The UK Kennel Club’s release of its 20 most popular dogs shows a worrying decline in number of the country’s oldest native breed. Read on to find out which…
By, 26 Nov 2019
The publication of the KC’s quarterly chart of the most popular breeds makes for interesting reading. Near the top of the pile - where they have been for a few years now - are the Labradors and the French Bulldogs, each vying year on year for the top spot. This year so far, however, it is the Staffy that sits proudly on top.
But at the bottom of the list changes herald a swerve of nationwide tastes. In particular, this year is marred by the serious decline in popularity of the Pointer, a native British dog that is said to have first been bred in the 1650s.
Historically deployed to hunt game, the Pointer has never been the most popular dog in the world. However, it had (and still has) its followers. They are dogs that love exercise (sometimes called a galloping breed) and are congenial and loving.
But today, writes Country Living, the Pointer is in danger of being put on the KC’s Watch List.
“According to the research,” says Bill Lambert, a spokesperson for the Kennel Club, “the breed could see only 436 registrations by the end of the year if its rate of decline continues."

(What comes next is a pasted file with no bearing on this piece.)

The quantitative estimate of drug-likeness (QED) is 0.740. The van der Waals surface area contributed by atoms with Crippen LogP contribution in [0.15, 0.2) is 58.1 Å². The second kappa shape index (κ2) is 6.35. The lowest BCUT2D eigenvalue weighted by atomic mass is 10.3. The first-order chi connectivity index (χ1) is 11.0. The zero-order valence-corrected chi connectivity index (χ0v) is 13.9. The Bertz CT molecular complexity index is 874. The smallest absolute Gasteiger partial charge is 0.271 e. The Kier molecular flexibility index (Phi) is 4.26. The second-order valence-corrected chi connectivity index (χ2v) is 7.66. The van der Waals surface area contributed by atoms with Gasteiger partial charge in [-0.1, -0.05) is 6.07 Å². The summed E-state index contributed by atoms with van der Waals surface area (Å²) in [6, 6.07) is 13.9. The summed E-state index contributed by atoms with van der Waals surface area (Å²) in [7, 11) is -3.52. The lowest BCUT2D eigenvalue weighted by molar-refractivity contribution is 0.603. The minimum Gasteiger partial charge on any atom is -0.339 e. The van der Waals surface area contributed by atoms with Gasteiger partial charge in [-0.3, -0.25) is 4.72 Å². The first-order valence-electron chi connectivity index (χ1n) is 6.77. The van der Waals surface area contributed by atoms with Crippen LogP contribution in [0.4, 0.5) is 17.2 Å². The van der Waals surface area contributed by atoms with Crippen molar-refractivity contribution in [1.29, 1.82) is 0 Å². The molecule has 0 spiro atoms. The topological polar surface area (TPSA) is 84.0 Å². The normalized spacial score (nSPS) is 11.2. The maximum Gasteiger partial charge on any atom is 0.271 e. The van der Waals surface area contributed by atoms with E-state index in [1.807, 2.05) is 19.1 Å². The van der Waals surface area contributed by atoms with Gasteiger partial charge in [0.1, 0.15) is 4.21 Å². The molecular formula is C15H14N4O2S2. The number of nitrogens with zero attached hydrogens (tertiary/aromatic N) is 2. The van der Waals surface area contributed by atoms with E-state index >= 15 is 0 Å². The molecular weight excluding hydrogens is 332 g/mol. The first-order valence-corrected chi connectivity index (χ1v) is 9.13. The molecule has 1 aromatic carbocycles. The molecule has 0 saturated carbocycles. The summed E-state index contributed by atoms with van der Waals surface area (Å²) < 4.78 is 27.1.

Reasons for the decline
A popularity slump is hard to pinpoint. But according to Mr Lambert, European dogs and dogs that feature in movies or successful TV programs are on the up.
“People simply forget there are so many different dog breeds,” Lambert told Country Living, “with different personalities and characteristics, and it’s not just the popular, well-known ones that make a great match for our varying lifestyles.”
“These latest figures show that whilst some historic native breeds like the Corgi are having a revival, others continue to fall rapidly in popularity and are genuinely at risk of disappearing.
“While we're lucky to have such diversity amongst our canine companions, it is worrying that old favourites like the Pointer and Parson Russell Terrier are dropping in numbers to historical lows.”